Hi Aunt Vadge,
About a year ago I went to my doctor. I had to used the restroom again and again. Literally minutes apart. After a lot of ultrasounds and urine tests, it was concluded that I was perfectly fine.
I recently lost my virginity. Now I have to use the restroom again and again. I get this sudden urge to pee minutes after I use the restroom. And when I actually go back again, I don’t really pee. I am so afraid that I might pee while having sex even though I use the restroom before. Because of this I don’t even enjoy it.
Do I have an infection? If yes, then how do I treat it at home?
I have PCOS and get regular ultrasounds because of this. Is it possible to detect the fact that I am not a virgin anymore through ultrasounds?
You sound like you are getting urinary tract infections, but caused by a microbe (at least the last time, not sure this time) that is not being detected by culture alone. A culture is where the lab grows a sample of your urine in a petri dish to see what grows over 24-48 hours. Sometimes microbes don’t grow well this way or grow very slowly, and remain undetected. That’s where the ‘you’re fine!’ comes from, however you are still experiencing symptoms.
Not all urinary tract symptoms are caused by infections, but many are, so it’s important to rule out whether your urine has white blood cells (which make your urine appear cloudy), red blood cells, and any unusual infection-related bits and pieces.
If your doctor has cleared all of these signs of infection, you may have urethral syndrome, which can be caused by irritation. This could be condoms, printed toilet paper, douches or creams or other things you put on your vulva or in your vagina, wipes, or a sensitivity to the laundry detergent you use for your underwear. It’s important to rule these things out, as they can rub your urethra and vulva the wrong way, causing irritation.
PCR testing for UTI microbes
You can get a better test (PCR testing), which detects DNA in dead and alive microbes, and is a much more specific test for those unculturable microbes that can cause urinary tract infections. It’s good to get a test, because then you know what you are dealing with.
Urinary tract infections
Most UTIs are caused by E. coli, however that would have been prime suspect number one, and can be cultured. This means your UTIs are likely to be caused by some other bacteria. You can treat these at home, however it’s important not to let them go on for too long if your treatments are unsuccessful, and see your doctor. UTI bacteria can travel up to your kidneys and bladder, where they can cause damage.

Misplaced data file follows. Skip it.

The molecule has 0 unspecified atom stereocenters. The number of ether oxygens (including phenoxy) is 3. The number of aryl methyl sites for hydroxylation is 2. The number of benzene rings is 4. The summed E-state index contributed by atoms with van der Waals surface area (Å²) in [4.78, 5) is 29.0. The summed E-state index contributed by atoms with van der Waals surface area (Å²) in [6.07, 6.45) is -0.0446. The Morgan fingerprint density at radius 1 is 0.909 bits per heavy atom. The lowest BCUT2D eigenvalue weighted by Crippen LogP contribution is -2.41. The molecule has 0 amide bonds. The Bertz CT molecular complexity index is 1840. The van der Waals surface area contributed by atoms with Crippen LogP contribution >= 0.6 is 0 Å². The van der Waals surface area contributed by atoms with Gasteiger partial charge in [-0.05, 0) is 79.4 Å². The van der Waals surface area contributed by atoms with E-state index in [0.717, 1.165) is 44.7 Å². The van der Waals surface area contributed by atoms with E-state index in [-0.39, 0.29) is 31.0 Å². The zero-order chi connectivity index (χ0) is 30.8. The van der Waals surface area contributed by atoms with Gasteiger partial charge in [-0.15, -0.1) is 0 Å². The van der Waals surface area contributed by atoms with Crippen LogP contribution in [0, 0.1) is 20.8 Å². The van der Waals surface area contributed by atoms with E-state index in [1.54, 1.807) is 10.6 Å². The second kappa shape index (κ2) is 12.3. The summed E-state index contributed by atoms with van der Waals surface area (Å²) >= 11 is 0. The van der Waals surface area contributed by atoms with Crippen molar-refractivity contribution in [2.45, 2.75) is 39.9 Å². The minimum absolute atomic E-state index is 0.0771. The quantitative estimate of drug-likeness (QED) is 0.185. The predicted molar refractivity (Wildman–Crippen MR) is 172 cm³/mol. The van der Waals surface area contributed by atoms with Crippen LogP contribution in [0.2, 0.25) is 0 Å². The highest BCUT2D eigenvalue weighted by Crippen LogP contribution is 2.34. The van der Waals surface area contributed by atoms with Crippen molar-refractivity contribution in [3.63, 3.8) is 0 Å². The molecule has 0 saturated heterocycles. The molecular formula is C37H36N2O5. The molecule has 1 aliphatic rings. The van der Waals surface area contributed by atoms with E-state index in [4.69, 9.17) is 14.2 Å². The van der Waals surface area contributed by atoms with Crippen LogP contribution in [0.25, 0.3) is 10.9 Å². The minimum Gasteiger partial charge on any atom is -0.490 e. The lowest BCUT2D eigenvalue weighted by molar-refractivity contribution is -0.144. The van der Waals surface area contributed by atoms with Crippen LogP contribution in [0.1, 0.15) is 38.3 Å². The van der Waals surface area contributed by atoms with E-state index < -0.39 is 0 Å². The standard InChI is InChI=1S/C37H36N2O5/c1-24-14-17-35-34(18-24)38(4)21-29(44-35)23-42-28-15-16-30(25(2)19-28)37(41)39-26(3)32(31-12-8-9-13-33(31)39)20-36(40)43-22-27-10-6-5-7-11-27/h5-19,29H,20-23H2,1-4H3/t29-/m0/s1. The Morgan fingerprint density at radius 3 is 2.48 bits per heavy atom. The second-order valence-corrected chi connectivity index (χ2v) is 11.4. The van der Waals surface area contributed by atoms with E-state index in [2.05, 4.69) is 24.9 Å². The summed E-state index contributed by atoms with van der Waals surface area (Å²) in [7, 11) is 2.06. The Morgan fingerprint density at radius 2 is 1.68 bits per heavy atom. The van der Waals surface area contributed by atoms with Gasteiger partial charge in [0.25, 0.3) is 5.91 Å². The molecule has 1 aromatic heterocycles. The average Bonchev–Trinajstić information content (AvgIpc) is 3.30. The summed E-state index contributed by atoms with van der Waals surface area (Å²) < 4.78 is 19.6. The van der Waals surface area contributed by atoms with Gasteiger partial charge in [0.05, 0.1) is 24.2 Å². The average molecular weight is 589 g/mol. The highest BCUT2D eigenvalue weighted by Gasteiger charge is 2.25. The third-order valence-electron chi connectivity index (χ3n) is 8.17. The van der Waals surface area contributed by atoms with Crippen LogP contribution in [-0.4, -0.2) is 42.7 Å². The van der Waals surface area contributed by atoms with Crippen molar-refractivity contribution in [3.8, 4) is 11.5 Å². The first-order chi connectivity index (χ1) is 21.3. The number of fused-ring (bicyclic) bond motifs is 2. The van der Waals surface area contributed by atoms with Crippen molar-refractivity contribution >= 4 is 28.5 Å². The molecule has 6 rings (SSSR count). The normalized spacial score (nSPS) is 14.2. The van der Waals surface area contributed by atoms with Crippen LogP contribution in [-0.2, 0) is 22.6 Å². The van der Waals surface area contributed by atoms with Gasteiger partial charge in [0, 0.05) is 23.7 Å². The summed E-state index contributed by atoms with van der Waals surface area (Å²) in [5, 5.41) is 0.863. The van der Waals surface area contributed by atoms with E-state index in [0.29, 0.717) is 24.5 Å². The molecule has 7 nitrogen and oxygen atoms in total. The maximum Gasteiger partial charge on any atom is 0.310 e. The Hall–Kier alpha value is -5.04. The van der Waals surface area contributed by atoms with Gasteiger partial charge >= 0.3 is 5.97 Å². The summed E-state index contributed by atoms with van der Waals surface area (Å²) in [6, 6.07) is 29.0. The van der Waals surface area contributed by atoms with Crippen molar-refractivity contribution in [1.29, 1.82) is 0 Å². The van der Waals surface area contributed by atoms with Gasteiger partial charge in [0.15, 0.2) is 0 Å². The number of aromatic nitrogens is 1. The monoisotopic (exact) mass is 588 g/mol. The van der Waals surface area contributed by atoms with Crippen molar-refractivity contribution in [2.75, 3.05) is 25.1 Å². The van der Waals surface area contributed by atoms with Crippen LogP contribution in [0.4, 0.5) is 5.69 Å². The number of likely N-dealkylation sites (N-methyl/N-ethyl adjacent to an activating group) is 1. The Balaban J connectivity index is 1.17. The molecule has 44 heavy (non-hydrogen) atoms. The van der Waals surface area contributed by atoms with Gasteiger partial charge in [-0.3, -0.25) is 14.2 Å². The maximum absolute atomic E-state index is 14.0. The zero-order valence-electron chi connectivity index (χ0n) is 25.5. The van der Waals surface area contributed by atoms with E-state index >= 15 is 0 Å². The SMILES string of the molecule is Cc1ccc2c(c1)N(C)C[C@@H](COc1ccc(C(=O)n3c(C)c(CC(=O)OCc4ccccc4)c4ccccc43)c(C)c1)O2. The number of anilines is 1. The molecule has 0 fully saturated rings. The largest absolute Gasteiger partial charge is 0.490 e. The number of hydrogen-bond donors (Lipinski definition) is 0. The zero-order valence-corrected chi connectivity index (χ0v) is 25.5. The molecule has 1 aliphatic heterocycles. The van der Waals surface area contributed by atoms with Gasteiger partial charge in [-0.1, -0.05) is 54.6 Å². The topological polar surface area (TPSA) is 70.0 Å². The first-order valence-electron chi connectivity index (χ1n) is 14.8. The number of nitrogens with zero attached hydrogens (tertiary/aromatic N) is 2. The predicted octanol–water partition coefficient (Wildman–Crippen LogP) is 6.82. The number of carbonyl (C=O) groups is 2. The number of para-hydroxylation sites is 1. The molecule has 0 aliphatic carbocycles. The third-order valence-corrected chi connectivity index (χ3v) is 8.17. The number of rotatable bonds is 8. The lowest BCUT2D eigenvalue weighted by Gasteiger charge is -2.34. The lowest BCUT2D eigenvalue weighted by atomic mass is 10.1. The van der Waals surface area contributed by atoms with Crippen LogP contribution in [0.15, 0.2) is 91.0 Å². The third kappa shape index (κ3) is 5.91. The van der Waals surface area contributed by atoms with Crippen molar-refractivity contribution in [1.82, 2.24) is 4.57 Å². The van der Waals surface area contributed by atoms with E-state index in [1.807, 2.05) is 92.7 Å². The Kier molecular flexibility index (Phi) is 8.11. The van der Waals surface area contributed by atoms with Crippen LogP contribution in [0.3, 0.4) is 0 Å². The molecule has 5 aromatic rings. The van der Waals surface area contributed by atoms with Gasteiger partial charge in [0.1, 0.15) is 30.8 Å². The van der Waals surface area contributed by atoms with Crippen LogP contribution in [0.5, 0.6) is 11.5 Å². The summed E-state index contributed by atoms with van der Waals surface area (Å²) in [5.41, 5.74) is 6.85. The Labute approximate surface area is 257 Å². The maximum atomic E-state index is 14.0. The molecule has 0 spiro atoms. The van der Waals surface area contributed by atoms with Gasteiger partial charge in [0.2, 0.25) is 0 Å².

We’ve outlined how to treat a UTI at home, but if you get any blood in your urine or pain in your kidney area (lower back) or any pain at all besides the burning and urge to urinate, please see your doctor or emergency room.
What to do now
It’s best that when you have urinary problems that you don’t have any more sex until it’s healed up and you can pee without feeling anything unusual. If you feel even a tiny twinge, you need to keep going with your treatments until it’s all gone.
When you have sex, you need to follow some basic sexual hygiene rules. This means making sure your anus is clean, there is no touching of your anus with the same body part or toy that touches your vagina (where most E. coli and other bacteria come from), and that you urinate immediately after sex to clear any debris and bacteria out of your urinary tract.
You should also be using condoms, to make sure that your partner isn’t transferring bacteria from his penis into your vagina, at least while you treat your UTI and learn about how your body responds. If you suspect you are reacting to latex condoms, use a non-latex variety. There are now many. Also make sure any lube is high quality and doesn’t contain any irritants.
These rules are really important, especially if you are prone to UTIs. Get your special pack of UTI things, and if you go away from home, take them with you. UTIs come on usually about 24-48 hours after the bacteria is transferred to your urinary tract, so you may think you’re ok, and then in the middle of the night a UTI strikes. You want to perfect the reflexology treatments, so you can solve your problems at home, by yourself, without needing antibiotics.
You’ll want a stash of a good-quality women’s probiotic or home-fermented milk kefir, high-dose cranberry tablets, D-mannose, and anything else that seems to help you. You can find all this information on the UTI page – we’ve outlined it pretty thoroughly there. You’ll get a handle on it, but you will have to pay more attention to your urinary tract from now on and figure out what triggers you. It’s great to learn how to manage this without antibiotic use, because you can end up back at the doctors time and time again, with fast resolution, but antibiotic resistance developing in your microbes. This means stronger and stronger antibiotics.
Virginity under ultrasound
As for whether anyone can detect that you are not a virgin via ultrasound – no. There is no way to detect if you are or are not a virgin, even if the doctor examines you. This is because most women, by age 21, no longer have a visible hymen. Many lose the hymen in childhood. Nobody can tell!